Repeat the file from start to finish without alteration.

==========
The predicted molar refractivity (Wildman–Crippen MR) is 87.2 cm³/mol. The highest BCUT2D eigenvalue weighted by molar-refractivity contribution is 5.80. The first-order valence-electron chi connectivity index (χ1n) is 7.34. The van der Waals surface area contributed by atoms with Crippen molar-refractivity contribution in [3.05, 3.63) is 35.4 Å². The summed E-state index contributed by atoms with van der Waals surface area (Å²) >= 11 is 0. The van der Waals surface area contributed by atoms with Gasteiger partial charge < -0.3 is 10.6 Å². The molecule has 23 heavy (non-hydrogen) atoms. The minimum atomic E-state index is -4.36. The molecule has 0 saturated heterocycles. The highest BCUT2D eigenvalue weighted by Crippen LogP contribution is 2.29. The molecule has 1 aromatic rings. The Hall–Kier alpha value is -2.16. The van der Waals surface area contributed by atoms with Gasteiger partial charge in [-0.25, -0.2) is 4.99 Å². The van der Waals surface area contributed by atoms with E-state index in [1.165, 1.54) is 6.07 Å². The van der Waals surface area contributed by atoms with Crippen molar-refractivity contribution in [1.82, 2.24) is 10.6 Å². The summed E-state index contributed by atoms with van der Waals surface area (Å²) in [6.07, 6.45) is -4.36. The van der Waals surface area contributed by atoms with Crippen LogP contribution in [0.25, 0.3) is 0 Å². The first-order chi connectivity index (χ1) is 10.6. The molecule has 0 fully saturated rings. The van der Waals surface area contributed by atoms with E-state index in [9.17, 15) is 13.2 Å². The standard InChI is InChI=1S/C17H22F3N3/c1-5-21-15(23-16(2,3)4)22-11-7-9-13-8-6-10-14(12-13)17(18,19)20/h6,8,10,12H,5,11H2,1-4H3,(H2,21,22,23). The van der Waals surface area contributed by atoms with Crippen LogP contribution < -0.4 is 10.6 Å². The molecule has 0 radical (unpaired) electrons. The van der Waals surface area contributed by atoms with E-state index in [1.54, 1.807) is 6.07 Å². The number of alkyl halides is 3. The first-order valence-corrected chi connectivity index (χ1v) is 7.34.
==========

The predicted molar refractivity (Wildman–Crippen MR) is 87.2 cm³/mol. The highest BCUT2D eigenvalue weighted by molar-refractivity contribution is 5.80. The first-order valence-electron chi connectivity index (χ1n) is 7.34. The van der Waals surface area contributed by atoms with Crippen molar-refractivity contribution in [3.05, 3.63) is 35.4 Å². The summed E-state index contributed by atoms with van der Waals surface area (Å²) >= 11 is 0. The van der Waals surface area contributed by atoms with Gasteiger partial charge < -0.3 is 10.6 Å². The molecule has 23 heavy (non-hydrogen) atoms. The minimum atomic E-state index is -4.36. The molecule has 0 saturated heterocycles. The highest BCUT2D eigenvalue weighted by Crippen LogP contribution is 2.29. The molecule has 1 aromatic rings. The Hall–Kier alpha value is -2.16. The van der Waals surface area contributed by atoms with Gasteiger partial charge in [-0.25, -0.2) is 4.99 Å². The van der Waals surface area contributed by atoms with E-state index in [1.165, 1.54) is 6.07 Å². The van der Waals surface area contributed by atoms with Crippen molar-refractivity contribution in [1.82, 2.24) is 10.6 Å². The summed E-state index contributed by atoms with van der Waals surface area (Å²) in [6.07, 6.45) is -4.36. The van der Waals surface area contributed by atoms with Crippen LogP contribution in [0.25, 0.3) is 0 Å². The first-order chi connectivity index (χ1) is 10.6. The molecule has 0 fully saturated rings. The van der Waals surface area contributed by atoms with E-state index in [9.17, 15) is 13.2 Å². The standard InChI is InChI=1S/C17H22F3N3/c1-5-21-15(23-16(2,3)4)22-11-7-9-13-8-6-10-14(12-13)17(18,19)20/h6,8,10,12H,5,11H2,1-4H3,(H2,21,22,23). The van der Waals surface area contributed by atoms with Crippen LogP contribution < -0.4 is 10.6 Å². The molecule has 0 radical (unpaired) electrons. The van der Waals surface area contributed by atoms with E-state index in [1.54, 1.807) is 6.07 Å². The number of alkyl halides is 3. The first-order valence-corrected chi connectivity index (χ1v) is 7.34.